than 23 million miles to and from VA medical appointments during a 12-month
period. From its inception in 1987, the DAV’s National Transportation
Network has logged in more than 278 million miles and transported 7.3
million veterans to VA health care facilities. Since our transportation
program began, DAV has donated 1,194 vans to VA medical facilities at a cost
of more than $24 million. This May, DAV will donate another 212 vans, valued
at $5 million, to the VA. In addition, since 1996, Ford Motor Company has
donated 79 vans for use with our transportation and homeless veterans
Messrs. Chairmen, we are extremely proud of the volunteer services DAV
provides to our nation to support it in fulfilling its duty to sick and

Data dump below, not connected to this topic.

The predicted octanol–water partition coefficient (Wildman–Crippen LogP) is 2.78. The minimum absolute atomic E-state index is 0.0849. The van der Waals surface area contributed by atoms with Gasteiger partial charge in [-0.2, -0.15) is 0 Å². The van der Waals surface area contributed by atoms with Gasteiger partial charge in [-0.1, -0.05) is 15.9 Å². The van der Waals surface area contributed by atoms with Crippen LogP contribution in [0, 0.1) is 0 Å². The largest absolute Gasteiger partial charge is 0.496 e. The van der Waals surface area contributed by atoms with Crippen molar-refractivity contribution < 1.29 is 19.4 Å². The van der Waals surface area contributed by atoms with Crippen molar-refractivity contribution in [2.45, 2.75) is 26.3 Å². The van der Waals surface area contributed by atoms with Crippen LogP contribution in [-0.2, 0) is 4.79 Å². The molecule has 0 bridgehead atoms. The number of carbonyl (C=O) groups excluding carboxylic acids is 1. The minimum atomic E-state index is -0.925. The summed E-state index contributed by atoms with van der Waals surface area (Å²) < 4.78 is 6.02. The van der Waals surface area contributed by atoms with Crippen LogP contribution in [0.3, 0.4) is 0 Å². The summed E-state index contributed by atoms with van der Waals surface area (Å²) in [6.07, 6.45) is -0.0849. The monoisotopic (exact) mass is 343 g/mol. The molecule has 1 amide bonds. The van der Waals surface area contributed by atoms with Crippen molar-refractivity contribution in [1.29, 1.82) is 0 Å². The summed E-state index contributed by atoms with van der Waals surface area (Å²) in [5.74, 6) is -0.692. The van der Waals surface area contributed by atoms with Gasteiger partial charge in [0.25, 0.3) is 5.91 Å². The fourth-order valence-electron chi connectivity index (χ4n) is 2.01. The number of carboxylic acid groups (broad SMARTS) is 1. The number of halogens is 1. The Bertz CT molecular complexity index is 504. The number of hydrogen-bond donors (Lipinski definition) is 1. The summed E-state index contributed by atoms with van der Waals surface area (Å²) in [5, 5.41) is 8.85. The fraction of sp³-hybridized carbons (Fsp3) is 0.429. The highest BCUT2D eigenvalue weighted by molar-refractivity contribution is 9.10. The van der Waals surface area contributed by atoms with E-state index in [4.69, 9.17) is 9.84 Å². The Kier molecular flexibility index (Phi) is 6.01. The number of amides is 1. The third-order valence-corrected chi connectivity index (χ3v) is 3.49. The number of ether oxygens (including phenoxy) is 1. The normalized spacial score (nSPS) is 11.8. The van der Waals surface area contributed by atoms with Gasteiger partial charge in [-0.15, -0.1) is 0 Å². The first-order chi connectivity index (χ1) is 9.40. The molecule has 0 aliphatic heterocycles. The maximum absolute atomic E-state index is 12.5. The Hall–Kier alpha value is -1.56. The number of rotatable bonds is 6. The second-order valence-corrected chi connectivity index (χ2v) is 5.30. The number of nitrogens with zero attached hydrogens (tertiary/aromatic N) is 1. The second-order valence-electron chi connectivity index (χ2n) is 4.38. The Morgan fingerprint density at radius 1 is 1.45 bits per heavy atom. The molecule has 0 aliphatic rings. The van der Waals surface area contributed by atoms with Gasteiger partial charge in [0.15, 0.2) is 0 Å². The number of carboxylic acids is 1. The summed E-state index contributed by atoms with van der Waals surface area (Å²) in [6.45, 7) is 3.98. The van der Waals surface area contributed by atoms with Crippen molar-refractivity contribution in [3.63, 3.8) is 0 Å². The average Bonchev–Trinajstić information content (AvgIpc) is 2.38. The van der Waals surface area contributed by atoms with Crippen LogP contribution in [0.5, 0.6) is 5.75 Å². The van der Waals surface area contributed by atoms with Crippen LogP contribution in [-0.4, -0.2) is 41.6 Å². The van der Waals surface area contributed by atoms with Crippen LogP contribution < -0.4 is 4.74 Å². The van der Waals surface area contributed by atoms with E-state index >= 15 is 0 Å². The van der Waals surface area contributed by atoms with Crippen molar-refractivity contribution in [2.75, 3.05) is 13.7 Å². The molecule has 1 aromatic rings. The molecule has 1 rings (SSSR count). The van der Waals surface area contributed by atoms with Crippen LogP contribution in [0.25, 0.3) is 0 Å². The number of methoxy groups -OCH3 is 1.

disabled veterans. DAV’s commitment to America’s service-connected disabled
veterans and their families is unwavering.
Naturally, our ability to work for the betterment of disabled veterans and
serve them on such a large scale gives us a profound sense of satisfaction
and achievement, but let us not forget that benefits and services for
veterans remain first and foremost the responsibility of our government. The
citizens and government of a country that sends its young sons and daughters
to defend its homeland and fight its wars have a strong moral obligation to
repay them for bearing this weighty burden. Our indebtedness to veterans is
more significant than any other part of our national debt because, without
their sacrifices and bravery, we would not exist as a nation. Therefore,
just as it is essential that a nation maintain a strong national defense, a
nation must ensure that veterans programs, like national defense, are and